We had a fifth member for the first six months of Botanist Live 2.0, a member of Kayo Dot, who alarmingly had to drop out as he was diagnosed with cancer — something that was “luckily” detected earlier that it might have as he wanted a clean bill of health from his doctor before he went on a major tour. The people I have on stage have all been wonderful fits musically and personality-wise in the group.


Botanist’s current lineup is

Otrebor — dulcimers
Toorpand — bass guitar
Daturus — drums
Cynoxylon — vocals and harmonium


How is Botanist live? What reactions do you notice in people who listen to you for the first time?

I keep getting reminded of one of my favorite sayings, “no matter how bad it is, someone will like it,” when playing live with Botanist. To me, it’s still a little uncomfortable that Botanist live is not able to replicate the sound and mood of Botanist on record, and I am rarely satisfied with the live performances. However, many people who would have no personal stake in these matters have said how great their experience witnessing Botanist live has been — when it gets to the level of the superlative it makes me wonder how many shows they’ve been to before… but I’m not going to argue and I humbly say thank you.

This has to do with another important musical lesson that I learned, this time from Paul Bostaph, the great thrash metal drummer who is in / has been in Slayer, Exodus, Forbidden, and Testament, and whom I took lessons from many years ago. Paul is without a doubt one of the best at what he does, and he’s influenced a very large amount of current mega talents. However, I remember him telling me how although he believed he’d mastered the “caveman” style of drumming, he was by no means a drum master… but that didn’t matter. What mattered was to go on stage and give a great, capable performance, one that had enthusiasm and energy… that even if he maybe was or was not actually the best drummer, his energy made the audience believe he was. If they left thinking that he gave a great, memorable show, that’s what mattered — far more than technical ability. That lesson is very important in my approaching the live aspect of Botanist. It’s not up to me to decide for someone else if they liked the show: If they liked it, then we did a good job, regardless of whether I liked it or not.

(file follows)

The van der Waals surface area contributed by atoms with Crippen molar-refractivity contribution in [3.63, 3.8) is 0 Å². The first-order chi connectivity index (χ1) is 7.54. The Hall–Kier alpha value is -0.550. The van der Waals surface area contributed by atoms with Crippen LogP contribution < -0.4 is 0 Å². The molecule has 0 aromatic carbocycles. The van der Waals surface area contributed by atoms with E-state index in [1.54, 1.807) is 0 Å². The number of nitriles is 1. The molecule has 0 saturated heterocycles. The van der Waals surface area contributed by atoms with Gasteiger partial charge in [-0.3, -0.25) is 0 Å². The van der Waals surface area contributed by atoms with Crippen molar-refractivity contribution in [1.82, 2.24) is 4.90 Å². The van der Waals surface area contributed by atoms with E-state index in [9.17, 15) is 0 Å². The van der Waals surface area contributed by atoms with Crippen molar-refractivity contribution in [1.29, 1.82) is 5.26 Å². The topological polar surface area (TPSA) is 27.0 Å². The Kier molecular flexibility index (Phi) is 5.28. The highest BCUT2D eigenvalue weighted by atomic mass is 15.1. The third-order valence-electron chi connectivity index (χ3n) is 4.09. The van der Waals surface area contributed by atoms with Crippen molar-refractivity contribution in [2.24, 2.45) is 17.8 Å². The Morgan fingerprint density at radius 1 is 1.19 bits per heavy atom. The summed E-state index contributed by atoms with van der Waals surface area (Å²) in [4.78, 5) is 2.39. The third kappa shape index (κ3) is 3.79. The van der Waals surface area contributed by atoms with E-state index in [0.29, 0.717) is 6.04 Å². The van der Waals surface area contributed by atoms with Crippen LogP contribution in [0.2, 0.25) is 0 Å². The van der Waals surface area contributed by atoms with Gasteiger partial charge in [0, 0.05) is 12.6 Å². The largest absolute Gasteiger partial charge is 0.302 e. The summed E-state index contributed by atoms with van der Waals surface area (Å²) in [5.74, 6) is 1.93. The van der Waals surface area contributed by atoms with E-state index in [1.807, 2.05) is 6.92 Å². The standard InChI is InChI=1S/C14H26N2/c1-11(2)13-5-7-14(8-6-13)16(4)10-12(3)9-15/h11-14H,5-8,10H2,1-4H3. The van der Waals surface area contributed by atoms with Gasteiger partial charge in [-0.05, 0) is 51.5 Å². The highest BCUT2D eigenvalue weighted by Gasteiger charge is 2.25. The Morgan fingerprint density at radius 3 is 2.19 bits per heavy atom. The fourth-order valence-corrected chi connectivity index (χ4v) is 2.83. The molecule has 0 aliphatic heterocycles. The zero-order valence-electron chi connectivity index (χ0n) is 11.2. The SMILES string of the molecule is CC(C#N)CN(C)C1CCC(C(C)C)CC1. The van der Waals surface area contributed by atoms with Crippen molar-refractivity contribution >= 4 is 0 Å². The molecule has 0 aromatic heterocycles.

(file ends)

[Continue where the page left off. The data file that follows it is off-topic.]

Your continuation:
1. Hi,
    I’m the Italian guy. It’s Meni Frago, that’s my surname, split in half and then inverted 😉
    Now write about music on my small virtual home called Blog Thrower
    Thanks for sharing